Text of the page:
All the President’s Men

Throughout the history of America, there have been important watershed moments that dramatically affected the future. Some of the biggest moments in the 20th century include the World Wars, the assassination of JFK, and certainly the Watergate scandal.

All the President’s Men (1976) is the true story of two reporters’ investigation of the Watergate scandal. The movie captures your attention and runs with it as we are swept up in the unraveling scandal. Each minute of the movie raises the excitement level as new details are unearthed, and more high level government officials are exposed to be involved in the scandal.

Robert Redford is the shining star in this film as he depicts reporter Bob Woodward. Dustin Hoffman lends a valuable role in the movie as well with his portrayal of reporter Carl Bernstein. The two do an excellent job working off each other and portraying two reporters reluctant to work together but work well as a team.

Teamwork: Taking down presidents since 1972

The movie captures the new attitude people had about presidents and people of power. According to one blogger, high-ranking officials thought themselves untouchable because they deserved to be. Watergate showed that even the most powerful men must answer for what they have done.

The movie also depicted the fears of American citizens. It is a long-held belief that the government is quick to cover up information that could damage its image, even if that information compromises the well-being of the public. The scandal and movie reminds us of the value of transparency, and the destructive nature of cover-ups. From a public relations standpoint, Watergate was a complete failure.


Washington Post Reporter Bob Woodward is assigned a story on a recent break-in at the Democratic National Headquarters in the Watergate Complex. The story seems trivial at first, but as new information surfaces, with the help of an anonymous source in the FBI called ‘Deep Throat,’ it is clear he is dealing with a scandal of epic proportions.

The Washington Post assigns Carl Bernstein on the case as well. The two find it hard to work together at first, but it later becomes clear their journalistic abilities complement each other well. Together, they uncover connections between the burglars and high-ranking members of the government. Their investigation brings them to President Richard Nixon’s Special Council Charles Coleson, who tells the reporters to leave the story alone.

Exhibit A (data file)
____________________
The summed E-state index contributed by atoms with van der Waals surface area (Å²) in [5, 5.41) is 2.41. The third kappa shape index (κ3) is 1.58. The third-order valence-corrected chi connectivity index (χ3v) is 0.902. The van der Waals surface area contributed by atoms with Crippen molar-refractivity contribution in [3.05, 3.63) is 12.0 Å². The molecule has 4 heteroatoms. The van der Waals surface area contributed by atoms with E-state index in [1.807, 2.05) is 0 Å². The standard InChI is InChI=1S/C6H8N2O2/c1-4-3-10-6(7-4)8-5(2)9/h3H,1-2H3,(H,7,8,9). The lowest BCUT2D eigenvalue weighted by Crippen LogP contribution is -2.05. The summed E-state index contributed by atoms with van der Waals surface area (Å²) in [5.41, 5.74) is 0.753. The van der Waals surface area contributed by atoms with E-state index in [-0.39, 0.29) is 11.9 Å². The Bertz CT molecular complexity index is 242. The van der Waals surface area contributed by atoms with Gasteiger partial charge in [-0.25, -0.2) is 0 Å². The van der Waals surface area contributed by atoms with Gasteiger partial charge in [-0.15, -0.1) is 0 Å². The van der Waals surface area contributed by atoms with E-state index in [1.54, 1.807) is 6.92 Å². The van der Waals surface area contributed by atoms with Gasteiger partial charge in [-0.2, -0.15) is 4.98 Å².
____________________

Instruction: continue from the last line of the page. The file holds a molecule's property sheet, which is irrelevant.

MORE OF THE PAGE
Look guys, I know this is the biggest story of your journalistic careers, but what do you say we just forget about it, eh?

Eventually, the trail leads all the way up to President Nixon Himself, who ordered a cover-up of the break-in. The movie ends with a montage of Nixon’s resignation. The rest is history.

Why it’s awesome

Everybody loves the story of the little guy taking down ‘big brother,’ who in this case is the United States government. We’re drawn in as the facts unravel and more people are implicated in the scandal. This is how you make a movie about a couple of reporters running around asking questions actually interesting.

The screenplay is well-written and was nominated for several awards, even winning one from the Writer’s Guild of America. Redford himself was heavily involved in the film’s production and writing, and worked closely with the real Bob Woodward and Carl Bernstein. The movie is so accurate to real events that some journalism and government classes show the movie in class as an educational tool.

The movie makes me wonder if there are important secrets the government has been successful in hiding. Maybe this is why a site like Wikileaks can be helpful in keeping people honest.

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5 Responses to All the President’s Men

  1. Megan Confer says: